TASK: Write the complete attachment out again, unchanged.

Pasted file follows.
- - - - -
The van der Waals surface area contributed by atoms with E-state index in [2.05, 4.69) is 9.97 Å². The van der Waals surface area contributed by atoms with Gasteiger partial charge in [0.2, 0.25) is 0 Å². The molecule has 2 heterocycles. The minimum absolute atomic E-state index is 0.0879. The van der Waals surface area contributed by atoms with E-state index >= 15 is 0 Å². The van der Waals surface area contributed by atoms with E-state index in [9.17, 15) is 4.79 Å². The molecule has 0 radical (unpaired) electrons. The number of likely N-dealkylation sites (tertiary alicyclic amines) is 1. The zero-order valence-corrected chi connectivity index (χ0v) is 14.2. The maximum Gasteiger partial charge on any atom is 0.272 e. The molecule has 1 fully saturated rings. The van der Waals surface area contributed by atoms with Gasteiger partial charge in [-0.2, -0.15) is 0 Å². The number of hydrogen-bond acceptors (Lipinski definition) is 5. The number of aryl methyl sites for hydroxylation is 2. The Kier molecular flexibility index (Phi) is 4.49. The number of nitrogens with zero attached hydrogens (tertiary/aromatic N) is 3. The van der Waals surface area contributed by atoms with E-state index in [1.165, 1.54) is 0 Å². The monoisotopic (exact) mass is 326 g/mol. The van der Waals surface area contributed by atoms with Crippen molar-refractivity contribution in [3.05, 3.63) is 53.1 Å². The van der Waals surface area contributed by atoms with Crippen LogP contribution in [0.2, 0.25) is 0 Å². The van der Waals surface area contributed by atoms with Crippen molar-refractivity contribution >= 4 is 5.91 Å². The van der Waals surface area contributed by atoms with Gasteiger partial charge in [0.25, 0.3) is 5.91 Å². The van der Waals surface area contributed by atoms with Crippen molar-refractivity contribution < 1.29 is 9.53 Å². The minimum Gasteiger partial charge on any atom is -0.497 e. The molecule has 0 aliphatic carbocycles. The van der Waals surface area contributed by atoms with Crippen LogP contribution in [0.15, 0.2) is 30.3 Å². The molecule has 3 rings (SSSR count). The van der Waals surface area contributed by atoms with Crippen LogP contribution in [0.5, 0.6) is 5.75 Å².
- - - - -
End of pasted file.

The van der Waals surface area contributed by atoms with E-state index in [2.05, 4.69) is 9.97 Å². The van der Waals surface area contributed by atoms with Gasteiger partial charge in [0.2, 0.25) is 0 Å². The molecule has 2 heterocycles. The minimum absolute atomic E-state index is 0.0879. The van der Waals surface area contributed by atoms with E-state index >= 15 is 0 Å². The van der Waals surface area contributed by atoms with E-state index in [9.17, 15) is 4.79 Å². The molecule has 0 radical (unpaired) electrons. The number of likely N-dealkylation sites (tertiary alicyclic amines) is 1. The zero-order valence-corrected chi connectivity index (χ0v) is 14.2. The maximum Gasteiger partial charge on any atom is 0.272 e. The molecule has 1 fully saturated rings. The van der Waals surface area contributed by atoms with Gasteiger partial charge in [-0.2, -0.15) is 0 Å². The number of hydrogen-bond acceptors (Lipinski definition) is 5. The number of aryl methyl sites for hydroxylation is 2. The Kier molecular flexibility index (Phi) is 4.49. The number of nitrogens with zero attached hydrogens (tertiary/aromatic N) is 3. The van der Waals surface area contributed by atoms with E-state index in [1.165, 1.54) is 0 Å². The monoisotopic (exact) mass is 326 g/mol. The van der Waals surface area contributed by atoms with Crippen molar-refractivity contribution in [3.05, 3.63) is 53.1 Å². The van der Waals surface area contributed by atoms with Crippen LogP contribution in [0.2, 0.25) is 0 Å². The van der Waals surface area contributed by atoms with Crippen molar-refractivity contribution >= 4 is 5.91 Å². The van der Waals surface area contributed by atoms with Gasteiger partial charge in [0.25, 0.3) is 5.91 Å². The van der Waals surface area contributed by atoms with Crippen molar-refractivity contribution < 1.29 is 9.53 Å². The minimum Gasteiger partial charge on any atom is -0.497 e. The molecule has 0 aliphatic carbocycles. The van der Waals surface area contributed by atoms with Crippen LogP contribution in [0.15, 0.2) is 30.3 Å². The molecule has 3 rings (SSSR count). The van der Waals surface area contributed by atoms with Crippen LogP contribution in [0.5, 0.6) is 5.75 Å².